little boxes.

Footstone show Sandy was really into crafts.  Still is, actually; even today she owns a business selling funky glass beads and jewelry that she makes herself in a little studio that she set up in our garage.  She makes the beads herself with a torch and melting glass – if you check the website you’ll see she makes some pretty cool stuff.

When she was in high school she was really into calligraphy, and as we went through college she was into a variety of different types of crafts.  At one point she made these beautiful dolls out of corn husks and gave them to her whole family (and mine) for Christmas.  Another year she made clocks for everyone.  A lot of the things in our apartment – pictures, curtains, various decorations – were things that Sandy made, or found and made nicer.

Occasionally she’d go to a craft store and spend an hour or so there, just poking around.  It bored me out of my mind; I suppose she probably felt the same way when I sat in a record store or a bookstore for hours on end.  She’d just look at stuff, come up with ideas of things to make, and then buy the components she needed.

Usually when she went to the craft store, I’d find something else to do at home.  Anything to do.  “I’m going to stay home and clean the closet,” or “I’ve got to sew the holes in my socks.”  Anything.  But neither of us wanted to be too far away from the new baby, and so we packed the three of us into the car one Saturday and made the trip to the dreaded craft store.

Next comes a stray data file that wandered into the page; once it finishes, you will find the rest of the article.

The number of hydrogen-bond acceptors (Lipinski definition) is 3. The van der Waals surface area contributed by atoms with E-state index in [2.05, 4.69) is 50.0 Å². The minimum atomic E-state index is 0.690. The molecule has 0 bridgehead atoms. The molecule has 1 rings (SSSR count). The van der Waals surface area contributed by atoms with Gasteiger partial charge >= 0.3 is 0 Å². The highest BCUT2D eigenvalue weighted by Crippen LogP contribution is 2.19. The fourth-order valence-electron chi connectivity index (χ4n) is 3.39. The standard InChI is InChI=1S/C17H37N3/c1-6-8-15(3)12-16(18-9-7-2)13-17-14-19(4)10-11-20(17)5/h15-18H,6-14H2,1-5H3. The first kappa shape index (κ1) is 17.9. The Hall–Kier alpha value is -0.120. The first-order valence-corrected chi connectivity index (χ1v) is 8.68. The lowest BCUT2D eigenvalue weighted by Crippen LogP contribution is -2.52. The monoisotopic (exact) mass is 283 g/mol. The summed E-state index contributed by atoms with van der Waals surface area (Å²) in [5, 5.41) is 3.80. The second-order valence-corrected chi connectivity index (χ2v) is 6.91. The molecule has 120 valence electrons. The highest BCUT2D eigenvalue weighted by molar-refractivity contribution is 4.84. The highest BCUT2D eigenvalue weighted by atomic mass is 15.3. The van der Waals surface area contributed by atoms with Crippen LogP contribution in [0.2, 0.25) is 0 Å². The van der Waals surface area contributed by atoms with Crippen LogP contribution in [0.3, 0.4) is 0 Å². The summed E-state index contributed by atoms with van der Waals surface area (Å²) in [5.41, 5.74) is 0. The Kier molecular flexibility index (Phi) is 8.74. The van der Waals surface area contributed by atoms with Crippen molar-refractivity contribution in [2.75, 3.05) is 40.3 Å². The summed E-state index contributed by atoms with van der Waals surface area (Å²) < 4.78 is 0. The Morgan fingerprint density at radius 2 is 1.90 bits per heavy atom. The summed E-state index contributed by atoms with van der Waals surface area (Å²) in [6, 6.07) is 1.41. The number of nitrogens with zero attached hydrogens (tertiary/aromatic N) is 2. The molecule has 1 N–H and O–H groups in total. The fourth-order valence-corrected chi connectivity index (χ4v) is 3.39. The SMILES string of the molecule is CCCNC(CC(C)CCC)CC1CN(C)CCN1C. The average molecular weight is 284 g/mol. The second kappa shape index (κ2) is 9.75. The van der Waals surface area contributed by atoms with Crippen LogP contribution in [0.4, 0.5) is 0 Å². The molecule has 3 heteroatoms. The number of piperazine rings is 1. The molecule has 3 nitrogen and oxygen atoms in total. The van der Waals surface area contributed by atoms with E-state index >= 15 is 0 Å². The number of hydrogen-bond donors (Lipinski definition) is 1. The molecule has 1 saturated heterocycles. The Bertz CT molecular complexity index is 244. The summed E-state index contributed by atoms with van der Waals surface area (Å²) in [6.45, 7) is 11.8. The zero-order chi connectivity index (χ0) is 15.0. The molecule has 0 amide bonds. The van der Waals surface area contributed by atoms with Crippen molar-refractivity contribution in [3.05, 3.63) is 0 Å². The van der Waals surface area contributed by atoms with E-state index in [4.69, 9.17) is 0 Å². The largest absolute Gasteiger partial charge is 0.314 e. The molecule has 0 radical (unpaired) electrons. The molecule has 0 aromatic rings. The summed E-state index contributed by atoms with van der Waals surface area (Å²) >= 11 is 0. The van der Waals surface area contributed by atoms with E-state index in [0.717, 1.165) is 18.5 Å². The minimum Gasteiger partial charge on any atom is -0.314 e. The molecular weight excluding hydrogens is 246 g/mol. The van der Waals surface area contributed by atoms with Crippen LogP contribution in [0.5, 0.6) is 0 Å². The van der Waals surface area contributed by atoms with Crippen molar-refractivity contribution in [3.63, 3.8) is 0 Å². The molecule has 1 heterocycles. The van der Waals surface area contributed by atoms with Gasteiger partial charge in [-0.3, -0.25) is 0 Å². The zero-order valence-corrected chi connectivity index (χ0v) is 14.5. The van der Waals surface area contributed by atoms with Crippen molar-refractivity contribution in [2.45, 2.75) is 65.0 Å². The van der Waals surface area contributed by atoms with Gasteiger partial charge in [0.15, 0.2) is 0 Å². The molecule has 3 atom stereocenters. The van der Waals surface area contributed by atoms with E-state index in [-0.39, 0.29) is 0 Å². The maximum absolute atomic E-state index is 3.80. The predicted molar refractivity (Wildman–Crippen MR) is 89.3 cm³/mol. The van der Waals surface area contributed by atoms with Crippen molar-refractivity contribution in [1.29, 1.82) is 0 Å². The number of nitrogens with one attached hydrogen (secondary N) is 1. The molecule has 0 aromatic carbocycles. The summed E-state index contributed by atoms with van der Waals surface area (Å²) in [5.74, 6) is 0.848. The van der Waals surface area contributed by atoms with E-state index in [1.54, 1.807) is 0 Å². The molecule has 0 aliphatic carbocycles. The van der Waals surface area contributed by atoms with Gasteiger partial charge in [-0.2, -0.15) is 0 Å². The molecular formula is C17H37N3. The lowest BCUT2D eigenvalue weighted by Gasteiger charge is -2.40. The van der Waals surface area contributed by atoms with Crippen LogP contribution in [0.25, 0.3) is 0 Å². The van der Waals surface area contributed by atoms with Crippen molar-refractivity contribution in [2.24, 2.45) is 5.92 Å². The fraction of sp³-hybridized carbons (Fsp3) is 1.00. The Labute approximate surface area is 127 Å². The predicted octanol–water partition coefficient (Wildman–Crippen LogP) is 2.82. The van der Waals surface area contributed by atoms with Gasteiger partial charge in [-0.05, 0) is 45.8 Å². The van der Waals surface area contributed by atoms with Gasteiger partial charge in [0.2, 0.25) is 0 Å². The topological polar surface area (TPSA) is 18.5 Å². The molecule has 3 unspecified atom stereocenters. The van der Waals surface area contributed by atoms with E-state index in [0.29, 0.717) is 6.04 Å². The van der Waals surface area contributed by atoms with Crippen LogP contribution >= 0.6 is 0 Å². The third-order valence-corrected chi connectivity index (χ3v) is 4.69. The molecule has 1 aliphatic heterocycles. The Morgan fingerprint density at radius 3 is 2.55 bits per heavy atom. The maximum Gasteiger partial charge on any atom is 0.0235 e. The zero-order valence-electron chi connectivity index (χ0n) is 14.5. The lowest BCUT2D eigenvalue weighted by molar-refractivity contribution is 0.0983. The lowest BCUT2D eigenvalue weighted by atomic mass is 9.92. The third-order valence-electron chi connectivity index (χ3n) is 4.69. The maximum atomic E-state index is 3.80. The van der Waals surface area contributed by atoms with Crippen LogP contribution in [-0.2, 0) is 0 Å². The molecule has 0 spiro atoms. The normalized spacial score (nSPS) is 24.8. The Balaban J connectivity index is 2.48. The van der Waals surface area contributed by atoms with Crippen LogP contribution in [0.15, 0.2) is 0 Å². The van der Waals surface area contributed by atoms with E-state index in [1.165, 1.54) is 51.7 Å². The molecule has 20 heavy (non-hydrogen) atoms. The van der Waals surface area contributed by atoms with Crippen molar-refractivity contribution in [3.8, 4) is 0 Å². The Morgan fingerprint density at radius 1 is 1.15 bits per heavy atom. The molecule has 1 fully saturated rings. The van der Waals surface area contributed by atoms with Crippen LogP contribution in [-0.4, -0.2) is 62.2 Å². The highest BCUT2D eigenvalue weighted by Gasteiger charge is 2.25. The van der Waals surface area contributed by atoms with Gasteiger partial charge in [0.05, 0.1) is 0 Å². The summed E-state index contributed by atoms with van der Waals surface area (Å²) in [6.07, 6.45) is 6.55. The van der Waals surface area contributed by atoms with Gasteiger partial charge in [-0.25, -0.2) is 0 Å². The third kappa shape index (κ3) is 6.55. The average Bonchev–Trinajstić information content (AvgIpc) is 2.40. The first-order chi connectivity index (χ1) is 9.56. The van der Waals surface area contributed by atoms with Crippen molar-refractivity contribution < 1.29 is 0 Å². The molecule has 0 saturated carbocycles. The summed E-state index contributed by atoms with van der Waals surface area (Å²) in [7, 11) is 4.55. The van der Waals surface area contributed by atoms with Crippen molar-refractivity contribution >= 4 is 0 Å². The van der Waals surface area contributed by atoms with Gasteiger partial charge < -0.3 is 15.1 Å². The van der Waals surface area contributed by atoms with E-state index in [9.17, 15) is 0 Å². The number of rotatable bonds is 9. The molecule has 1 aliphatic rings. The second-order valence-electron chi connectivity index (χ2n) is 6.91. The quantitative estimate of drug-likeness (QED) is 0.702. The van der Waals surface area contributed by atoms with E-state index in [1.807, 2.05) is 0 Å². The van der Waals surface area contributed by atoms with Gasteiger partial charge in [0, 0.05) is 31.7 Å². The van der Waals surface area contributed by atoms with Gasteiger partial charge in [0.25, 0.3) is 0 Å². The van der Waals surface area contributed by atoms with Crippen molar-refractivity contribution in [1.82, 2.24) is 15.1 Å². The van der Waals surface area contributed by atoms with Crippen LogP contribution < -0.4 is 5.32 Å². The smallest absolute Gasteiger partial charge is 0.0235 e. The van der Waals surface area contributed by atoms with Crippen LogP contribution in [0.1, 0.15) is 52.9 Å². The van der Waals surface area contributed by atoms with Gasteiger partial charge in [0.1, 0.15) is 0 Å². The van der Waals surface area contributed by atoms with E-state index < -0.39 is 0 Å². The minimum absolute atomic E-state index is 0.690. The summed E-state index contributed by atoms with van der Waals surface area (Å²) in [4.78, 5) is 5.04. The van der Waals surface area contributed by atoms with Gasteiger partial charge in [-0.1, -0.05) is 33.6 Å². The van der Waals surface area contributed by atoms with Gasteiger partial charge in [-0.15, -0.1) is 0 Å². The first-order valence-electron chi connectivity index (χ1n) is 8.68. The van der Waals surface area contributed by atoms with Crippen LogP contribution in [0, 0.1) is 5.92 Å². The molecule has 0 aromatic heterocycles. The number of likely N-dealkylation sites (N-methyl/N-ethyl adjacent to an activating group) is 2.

After walking through it two or three times, with Sandy clearly in her glory, I decided I was going to wander a bit.  So I grabbed the stroller and began weaving up and down the aisles, trying to find something cool to look at, knowing that would never happen.

But it actually did happen.  In one aisle, they had an entire section of balsa wood boxes of every conceivable shape and size.  Initially I was attracted to the tiny ones, thinking of the old SNL skit with the head shop owner saying “You keep your weed in there” as an explanation for every container in the place.

Then, I saw this round, cylindrical box, maybe an inch tall.  It was the perfect size for a seven-inch.  I picked it up and started to imagine how I could use a box like this for records.

I remembered getting a catalog from some company that made envelopes – they made round ones with an opening on one end for a seven-inch.  They were plain, white envelopes that were just the perfect size to fit right inside these boxes.

Right there in the store, I started to concoct a plan for a seven-inch club.  The whole series would have a theme, and I would play off the term “pop/punk”, which had become the catchphrase of the time.  Each record would be a split seven-inch, with a punk band on one side and a pop band on the flipside.

One of the things that had always bothered me about the seven-inch series was that they obviously picked up steam as they went on.  For instance, when Simple Machines first started putting out their splits, I’m sure people weren’t as enthusiastic about them as they were by the end of the series.  I’d bet that by the end, they had sold more memberships than they had at the beginning.

So with our club, even though I’d do one single a month, I was going to ensure that you could only get them if you signed up for the entire club.  No promo copies, no selling them as individual records.  If you signed up six months into the club, your first package contained six records.  I was going to press only 500 copies of each record – no promos, no band copies.